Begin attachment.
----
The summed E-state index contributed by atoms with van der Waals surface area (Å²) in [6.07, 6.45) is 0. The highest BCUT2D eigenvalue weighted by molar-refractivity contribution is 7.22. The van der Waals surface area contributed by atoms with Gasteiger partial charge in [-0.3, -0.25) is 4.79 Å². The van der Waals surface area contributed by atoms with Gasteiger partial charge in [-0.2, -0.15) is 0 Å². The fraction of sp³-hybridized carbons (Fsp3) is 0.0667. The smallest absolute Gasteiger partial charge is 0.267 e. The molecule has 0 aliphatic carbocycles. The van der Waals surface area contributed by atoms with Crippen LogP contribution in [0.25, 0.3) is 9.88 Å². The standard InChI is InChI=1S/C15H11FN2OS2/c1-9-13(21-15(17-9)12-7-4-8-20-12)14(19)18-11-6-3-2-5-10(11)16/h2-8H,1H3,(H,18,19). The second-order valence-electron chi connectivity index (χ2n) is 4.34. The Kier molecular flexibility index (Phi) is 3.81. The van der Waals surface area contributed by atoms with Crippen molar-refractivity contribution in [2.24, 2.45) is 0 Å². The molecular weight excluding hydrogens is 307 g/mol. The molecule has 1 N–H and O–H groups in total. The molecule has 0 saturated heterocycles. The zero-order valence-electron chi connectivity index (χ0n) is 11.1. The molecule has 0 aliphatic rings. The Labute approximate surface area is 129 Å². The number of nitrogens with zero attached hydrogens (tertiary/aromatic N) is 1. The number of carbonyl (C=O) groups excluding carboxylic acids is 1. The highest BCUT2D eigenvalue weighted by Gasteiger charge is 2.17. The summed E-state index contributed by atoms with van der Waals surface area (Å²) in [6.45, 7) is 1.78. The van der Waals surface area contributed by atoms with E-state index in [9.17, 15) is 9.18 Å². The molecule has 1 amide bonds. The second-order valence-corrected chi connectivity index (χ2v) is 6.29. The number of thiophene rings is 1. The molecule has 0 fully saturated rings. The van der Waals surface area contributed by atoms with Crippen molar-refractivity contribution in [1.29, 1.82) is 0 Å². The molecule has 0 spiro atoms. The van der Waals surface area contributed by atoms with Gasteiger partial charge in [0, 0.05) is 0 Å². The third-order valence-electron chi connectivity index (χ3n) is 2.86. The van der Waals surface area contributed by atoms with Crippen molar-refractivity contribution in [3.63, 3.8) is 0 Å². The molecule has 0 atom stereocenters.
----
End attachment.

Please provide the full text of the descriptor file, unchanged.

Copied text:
The summed E-state index contributed by atoms with van der Waals surface area (Å²) in [6.07, 6.45) is 0. The highest BCUT2D eigenvalue weighted by molar-refractivity contribution is 7.22. The van der Waals surface area contributed by atoms with Gasteiger partial charge in [-0.3, -0.25) is 4.79 Å². The van der Waals surface area contributed by atoms with Gasteiger partial charge in [-0.2, -0.15) is 0 Å². The fraction of sp³-hybridized carbons (Fsp3) is 0.0667. The smallest absolute Gasteiger partial charge is 0.267 e. The molecule has 0 aliphatic carbocycles. The van der Waals surface area contributed by atoms with Crippen LogP contribution in [0.25, 0.3) is 9.88 Å². The standard InChI is InChI=1S/C15H11FN2OS2/c1-9-13(21-15(17-9)12-7-4-8-20-12)14(19)18-11-6-3-2-5-10(11)16/h2-8H,1H3,(H,18,19). The second-order valence-electron chi connectivity index (χ2n) is 4.34. The Kier molecular flexibility index (Phi) is 3.81. The van der Waals surface area contributed by atoms with Crippen molar-refractivity contribution in [2.24, 2.45) is 0 Å². The molecular weight excluding hydrogens is 307 g/mol. The molecule has 1 N–H and O–H groups in total. The molecule has 0 saturated heterocycles. The zero-order valence-electron chi connectivity index (χ0n) is 11.1. The molecule has 0 aliphatic rings. The Labute approximate surface area is 129 Å². The number of nitrogens with zero attached hydrogens (tertiary/aromatic N) is 1. The number of carbonyl (C=O) groups excluding carboxylic acids is 1. The highest BCUT2D eigenvalue weighted by Gasteiger charge is 2.17. The summed E-state index contributed by atoms with van der Waals surface area (Å²) in [6.45, 7) is 1.78. The van der Waals surface area contributed by atoms with E-state index in [9.17, 15) is 9.18 Å². The molecule has 1 amide bonds. The second-order valence-corrected chi connectivity index (χ2v) is 6.29. The number of thiophene rings is 1. The molecule has 0 fully saturated rings. The van der Waals surface area contributed by atoms with Crippen molar-refractivity contribution in [1.29, 1.82) is 0 Å². The molecule has 0 spiro atoms. The van der Waals surface area contributed by atoms with Gasteiger partial charge in [0, 0.05) is 0 Å². The third-order valence-electron chi connectivity index (χ3n) is 2.86. The van der Waals surface area contributed by atoms with Crippen molar-refractivity contribution in [3.63, 3.8) is 0 Å². The molecule has 0 atom stereocenters.